I'll miss you, Danny, said the voice in Danny's head.

Danny jumped and looked around wildly, forgetting for a moment that his natu had been sitting quietly by his side for some time now.

"Wh... what?"

In a few minutes you're going to tell me that you're leaving me here and taking that new natu instead, came Natu's telepathic reply. I just want you to know that I'll miss you.

Danny stared down at his pokémon, surprised. Natu's face was blank, as usual, and her eyes were fixed on the crumbling Ruins of Alph in front of them. For someone who was talking about missing people and being left behind, she certainly didn't seem too emotional about it. So Danny, too, tried to be cavalier when he replied, "Where'd you get that idea? I never said anything about leaving you here."

You aren't denying it.

He didn't know what to say to that, and he had to think for a moment before opening his mouth again. "I... I promised, though, Natu," he insisted at last, though he couldn't look at her when he said it. "When I caught you here I promised you that we were going to train together, you and me and my other pokémon, and that we were going to take the championship trophy home together, too. Remember?"

I do. It sounded exciting. I was looking forward to it. We trained so hard...

"Yeah," said Danny, nodding. He smiled as the recollections danced around his head: Natu's narrow victory over Morty's haunter, the time she'd gotten aprishake all over her face while fueling up for a Pokéathlon attempt, all running together into a blur of happy memories.

But there was something else in that blur, too, something unwanted whirling around with the haunter and the aprishake and that double battle where she and Quilava had done so brilliantly as a team. He could almost hear the conversation now, hear himself wondering aloud when Natu would be ready to evolve, hear her saying that she never would in her usual unconcerned monotone. He'd been concerned, though. Never evolve? What did that mean? That she didn't want to, or...?

No, she'd stated. The lack of feeling in her voice had nearly driven him crazy. I just never will. I can't. I see myself, many, many years from now, long after your championship, and I am still a natu. That's just the way it is.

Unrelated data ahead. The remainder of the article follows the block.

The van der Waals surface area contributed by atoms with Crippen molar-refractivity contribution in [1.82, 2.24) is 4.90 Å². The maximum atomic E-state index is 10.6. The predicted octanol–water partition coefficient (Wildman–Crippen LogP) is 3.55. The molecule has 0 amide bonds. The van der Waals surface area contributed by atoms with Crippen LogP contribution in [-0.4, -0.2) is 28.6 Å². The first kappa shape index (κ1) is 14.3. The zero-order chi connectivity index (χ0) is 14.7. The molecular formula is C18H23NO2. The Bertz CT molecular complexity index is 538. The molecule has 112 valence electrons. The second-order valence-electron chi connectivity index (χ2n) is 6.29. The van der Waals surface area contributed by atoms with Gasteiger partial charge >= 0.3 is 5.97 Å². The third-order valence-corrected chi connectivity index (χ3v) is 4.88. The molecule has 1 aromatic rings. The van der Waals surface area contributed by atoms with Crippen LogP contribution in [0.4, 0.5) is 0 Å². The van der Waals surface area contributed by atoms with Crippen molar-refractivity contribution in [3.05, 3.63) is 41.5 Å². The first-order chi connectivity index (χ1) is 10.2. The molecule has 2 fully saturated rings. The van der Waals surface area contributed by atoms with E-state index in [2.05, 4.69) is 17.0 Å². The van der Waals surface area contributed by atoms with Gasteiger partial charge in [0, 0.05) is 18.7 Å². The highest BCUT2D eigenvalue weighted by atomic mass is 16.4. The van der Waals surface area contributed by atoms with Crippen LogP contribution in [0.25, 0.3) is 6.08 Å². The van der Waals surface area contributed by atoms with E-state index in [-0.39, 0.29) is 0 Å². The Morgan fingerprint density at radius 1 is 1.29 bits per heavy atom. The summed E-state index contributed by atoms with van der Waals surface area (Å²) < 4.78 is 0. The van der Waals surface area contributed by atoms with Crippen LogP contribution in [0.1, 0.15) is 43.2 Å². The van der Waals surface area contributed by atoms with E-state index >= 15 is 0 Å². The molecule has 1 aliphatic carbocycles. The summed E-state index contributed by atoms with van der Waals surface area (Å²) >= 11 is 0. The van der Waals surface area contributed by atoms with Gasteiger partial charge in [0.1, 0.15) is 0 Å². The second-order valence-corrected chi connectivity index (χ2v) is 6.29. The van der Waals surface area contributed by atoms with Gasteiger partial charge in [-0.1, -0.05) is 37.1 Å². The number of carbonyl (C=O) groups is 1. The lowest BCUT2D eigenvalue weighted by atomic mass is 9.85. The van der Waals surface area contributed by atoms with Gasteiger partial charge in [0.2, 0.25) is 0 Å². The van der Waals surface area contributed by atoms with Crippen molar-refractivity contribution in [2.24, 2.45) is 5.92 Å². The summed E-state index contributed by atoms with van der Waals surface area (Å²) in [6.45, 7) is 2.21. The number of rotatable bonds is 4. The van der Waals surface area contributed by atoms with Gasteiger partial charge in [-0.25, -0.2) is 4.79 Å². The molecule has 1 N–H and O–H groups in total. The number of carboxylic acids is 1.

Danny hadn't heard anything so preposterous in his life. A pokémon that couldn't evolve? That was nonsense, and anyway she had to because he needed a xatu for his championship team. If Natu really couldn't evolve... but no, he'd told himself, no, there was no way. They'd just go ask the nurse at the pokémon center. She'd be able to clear it up, and they could go back to training the way they'd always done...

...but sometimes that happens, the nurse had said, sometimes there are some pokémon that never evolve. If she saw it in her future then she's probably right, sorry. Sorry, like that would make up for the fact that he'd never have a xatu. She'd mentioned changing Natu's diet or taking her to some specialists, but that hadn't changed what Natu had seen. They tried all that and it hadn't changed the fact that Natu was never going to evolve and be what he really needed her to be.

Natu had seemed genuinely upset when he'd told her about his conversation with the nurse. He'd never understood why—hadn't she been the one who'd first told him?—but he'd tried to comfort her anyway, tried to lie to her and tell her it was okay even though she couldn't live up to the entire reason he'd meant to catch her.

"We're friends," Danny said, now determinedly looking at a vine encircling a scrawled unown instead of at his natu. "And we'll always be friends. But..." He paused to finger the new poké ball he'd hidden in his pocket. "But I need a xatu for the tournament, don't you understand? I need a xatu, and since you can't evolve that's why I had to go catch another natu, and, and— and you used to live here anyway, right, so it won't be that big a deal that I'm releasing you—"

...you're going to leave me here? Natu asked. Her mental voice was shaky, and Danny thought he could see something glistening in the corners of those wide, blank eyes.